spiring with the prepossessions of a great part of the nation in favor of the American trade, and with the importunities of the West India islands, would produce a relaxation in her present system, and would let us into the enjoyment of privileges in the markets of those islands and elsewhere, from which our trade would derive the most substantial benefits. Such a point gained from the British Government, and which could not be expected without an equivalent in exemptions and immunities in our markets, would be likely to have a correspondent effect on the conduct of other nations, who would not be inclined to see themselves altogether supplanted in our trade.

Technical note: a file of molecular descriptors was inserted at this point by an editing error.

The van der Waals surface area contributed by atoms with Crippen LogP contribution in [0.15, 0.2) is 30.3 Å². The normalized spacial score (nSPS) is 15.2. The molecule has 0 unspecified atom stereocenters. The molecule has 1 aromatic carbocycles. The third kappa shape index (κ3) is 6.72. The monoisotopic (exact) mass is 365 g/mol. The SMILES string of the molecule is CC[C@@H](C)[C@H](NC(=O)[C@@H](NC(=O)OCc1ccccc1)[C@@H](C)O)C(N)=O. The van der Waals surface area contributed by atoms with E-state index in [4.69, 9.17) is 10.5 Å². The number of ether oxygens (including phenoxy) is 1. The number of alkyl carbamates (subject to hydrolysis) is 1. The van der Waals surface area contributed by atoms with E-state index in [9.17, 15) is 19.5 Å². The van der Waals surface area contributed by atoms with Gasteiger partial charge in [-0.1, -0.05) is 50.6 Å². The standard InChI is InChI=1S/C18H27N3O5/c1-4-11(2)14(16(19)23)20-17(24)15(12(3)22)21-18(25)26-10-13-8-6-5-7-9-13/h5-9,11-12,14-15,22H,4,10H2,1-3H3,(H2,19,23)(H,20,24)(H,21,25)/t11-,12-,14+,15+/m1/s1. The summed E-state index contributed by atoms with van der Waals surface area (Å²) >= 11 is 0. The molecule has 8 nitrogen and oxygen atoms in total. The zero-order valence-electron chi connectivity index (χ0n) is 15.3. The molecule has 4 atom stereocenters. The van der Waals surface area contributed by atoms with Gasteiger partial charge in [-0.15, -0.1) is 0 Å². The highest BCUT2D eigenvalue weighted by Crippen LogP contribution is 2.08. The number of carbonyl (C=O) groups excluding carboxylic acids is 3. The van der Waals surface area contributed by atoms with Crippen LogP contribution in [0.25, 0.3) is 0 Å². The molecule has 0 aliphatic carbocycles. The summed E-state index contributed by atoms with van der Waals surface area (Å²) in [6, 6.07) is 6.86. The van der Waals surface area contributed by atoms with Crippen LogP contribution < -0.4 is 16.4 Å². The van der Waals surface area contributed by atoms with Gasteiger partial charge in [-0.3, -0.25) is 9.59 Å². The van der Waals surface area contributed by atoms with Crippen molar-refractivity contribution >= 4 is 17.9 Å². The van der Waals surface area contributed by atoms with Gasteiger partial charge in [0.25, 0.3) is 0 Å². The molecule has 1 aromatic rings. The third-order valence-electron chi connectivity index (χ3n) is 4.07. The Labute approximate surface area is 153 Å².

A further resource for influencing the conduct of European nations towards us, in this respect, would arise from the establishment of a Fœderal navy. There can be no doubt, that the continuance of the Union, under an efficient Government, would put it in our power, at a period not very distant, to create a navy, which, if it could not vie with those of the great maritime powers, would at least be of respectable weight, if thrown into the scale of either of two contending parties. This would be more peculiarly the case, in relation to operations in the West Indies. A few ships of the line, sent opportunely to the reinforcement of either side, would often be sufficient to decide the fate of a campaign, on the event of which interests of the greatest magnitude were suspended. Our position is, in this respect, a most commanding one. And if, to this consideration we add that of the usefulness of supplies from this country, in the prosecution of military operations in the West Indies, it will readily be perceived, that a situation so favorable would enable us to bargain with great advantage for commercial privileges. A price would be set, not only upon our friendship, but upon our neutrality. By a steady adherence to the Union,